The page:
A couple of weeks ago, over Tuscan roast pork and some good wine, I asked a fellow dinner guest who works on the UC campus if there were still three-spined sticklebacks in Strawberry Creek. He wasn’t sure about the sticklebacks, but he said the crayfish were still around.
The crayfish were news to me. As it happens, this particular species—the signal crayfish, Pacifastacus leniusculus—is a protagonist in one of those ecological horror stories about invasive exotics running amuck. Native to the Pacific Northwest, it’s made itself at home not just in Strawberry Creek, but all over California, from the Delta to Lake Tahoe, and in Britain, Scandinavia, and Japan. And here in the Bay Area, it probably drove a close relative to extinction. It’s hell on small fish, too.
Named for the white patch on near the hinge on each of its claws, this beast is about six inches long, bluish-brown to reddish-brown in color in an unboiled state. Signal crayfish originally ranged from British Columbia south to Oregon and east to Idaho, where they inhabited small streams and ate whatever they could get their pincers on: aquatic plants, algae, carrion, insects, snails, small fish.
They mate in the fall, and the females schlep the fertilized eggs around with them for the next seven or eight months. The tiny crayfish, miniatures of their mother, hatch in the spring and stay with her until after their second molt, when they strike out on their own.
What are they doing here? In 1912, someone had the bright idea of using signal crayfish to study crayfish predation on young trout. Batches of crayfish were shipped from the Columbia River to a state Fish and Game hatchery in Santa Cruz County. When the study was completed, the crayfish were released into the San Lorenzo River.
From that beachhead, the exotics spread through most of Northern California. They were popular as fishbait, and anglers would dump the leftover contents of their bait buckets into lakes or streams.
When they got to the Sacramento-San Joaquin Delta, they must have thought they’d reached crayfish heaven. Signal crayfish, along with Louisiana red swamp crayfish (Procambarus clarkii), thrived and multiplied there. They became part of the Delta food chain, comprising 90 percent of the diet of river otters. And they supported a commercial fishery that as of the 1970s shipped almost all its catch to Sweden.
Scandinavians, like Cajuns, take their crayfish seriously (in Sweden, boiled in salted water with dill.) Their native species, the noble crayfish (Astacus astacus), was nearly wiped out by a fungal disease called the crayfish plague that first struck in 1907. In the 1960s, the Swedes decided to eliminate the American middlemen and raise their own signal crayfish, which they considered acceptably close in taste to the noble crayfish. Signals are resistant to the plague, although they can be asymptomatic vectors. So 60,000 signal crayfish traveled from Tahoe to Sweden.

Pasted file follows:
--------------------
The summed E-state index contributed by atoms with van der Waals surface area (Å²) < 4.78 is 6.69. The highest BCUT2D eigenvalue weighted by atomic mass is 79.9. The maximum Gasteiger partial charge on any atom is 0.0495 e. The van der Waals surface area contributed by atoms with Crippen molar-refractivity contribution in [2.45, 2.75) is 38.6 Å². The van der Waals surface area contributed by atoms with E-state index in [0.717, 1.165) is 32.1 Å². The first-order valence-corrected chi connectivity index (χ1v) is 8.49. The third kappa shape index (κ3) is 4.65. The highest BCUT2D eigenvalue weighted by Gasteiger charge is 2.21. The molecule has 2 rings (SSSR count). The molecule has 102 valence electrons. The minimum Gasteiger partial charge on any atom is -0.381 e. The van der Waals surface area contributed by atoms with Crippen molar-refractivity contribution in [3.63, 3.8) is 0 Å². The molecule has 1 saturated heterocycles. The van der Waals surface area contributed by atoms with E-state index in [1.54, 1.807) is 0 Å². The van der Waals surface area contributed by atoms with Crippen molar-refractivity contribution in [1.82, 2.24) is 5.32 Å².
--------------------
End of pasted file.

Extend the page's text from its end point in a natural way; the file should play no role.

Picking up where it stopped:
Signal crayfish thrived in Swedish waters. They were also introduced to Britain in 1972 to stock farms for the restaurant trade. Some, inevitably, escaped, and now they’re preying on native British fish and outcompeting the native white-clawed crayfish (Austropotamobius pallipes). Exotic crayfish can devastate streams, eating their way through the aquatic vegetation, then going after fish, frogs, turtles, and snakes. Biologist Philip Fernandez, who fights crayfish infestations in Arizona, says “I used to like eating them, but now I think of them as aquatic cockroaches.”
Other European countries, notably Ireland and Norway, were alarmed enough to ban the import of all non-native crayfish. But similar efforts elsewhere have been stymied by one of those wonderful institutions of economic globalization, the General Agreement on Trade and Tariffs. Because it had a preexisting trade in crayfish, Germany was not allowed under GATT to block the import of exotic crayfish, regardless of any disease risk to its native species. (It’s a good thing the British abolitionists celebrated in Adam Hochschild’s new book Bury the Chains didn’t have GATT to contend with.)
Meanwhile, back in California, the signal crayfish had also reached the Bay Area, which was already home to the sooty crayfish, P. nigrescens, found here and nowhere else in the world. I haven’t been able to identify the tipping point, but before too long there were no more sooty crayfish; it was the first North American crayfish species to meet global extinction. What happened can be inferred from the competition between signal crayfish and the Shasta crayfish (P. fortis), endangered but still hanging on in the Northern California mountains. Compared with Shasta crayfish, signals have a broader diet and tolerate a wider range of water conditions; they’re larger, more prolific, faster-growing, more aggressive. And they’re pushing their Shasta relatives to the wall.
The sooty crayfish may be long gone, but signal crayfish are still impacting stream ecosystems in the Bay Area. A couple of years ago, biologist Frank Yoon implicated the exotic species in the decline of a small fish called the prickly sculpin in Strawberry Creek.
He sank four isolation cages in the creek and stocked them with sculpins (caught elsewhere) and signal crayfish. Control cages contained only fish. After 10 days, only two sculpins remained in the experimental cages, while the control cages had 100 per cent survival rates. Yoon didn’t catch the crayfish in the act, but you could make a prima facie case for predation. He did see crayfish attacking sculpins in a laboratory setting.
Can anything be done about these invaders? The British have reported some success with pheromone traps using slow-release gels. And while I don’t have a population estimate, I suspect even in Strawberry Creek you’d have the makings of a lot of etouffe. Hey, if P. leniusculus is good enough for those picky Swedes, I’m willing to approach it with an open mind.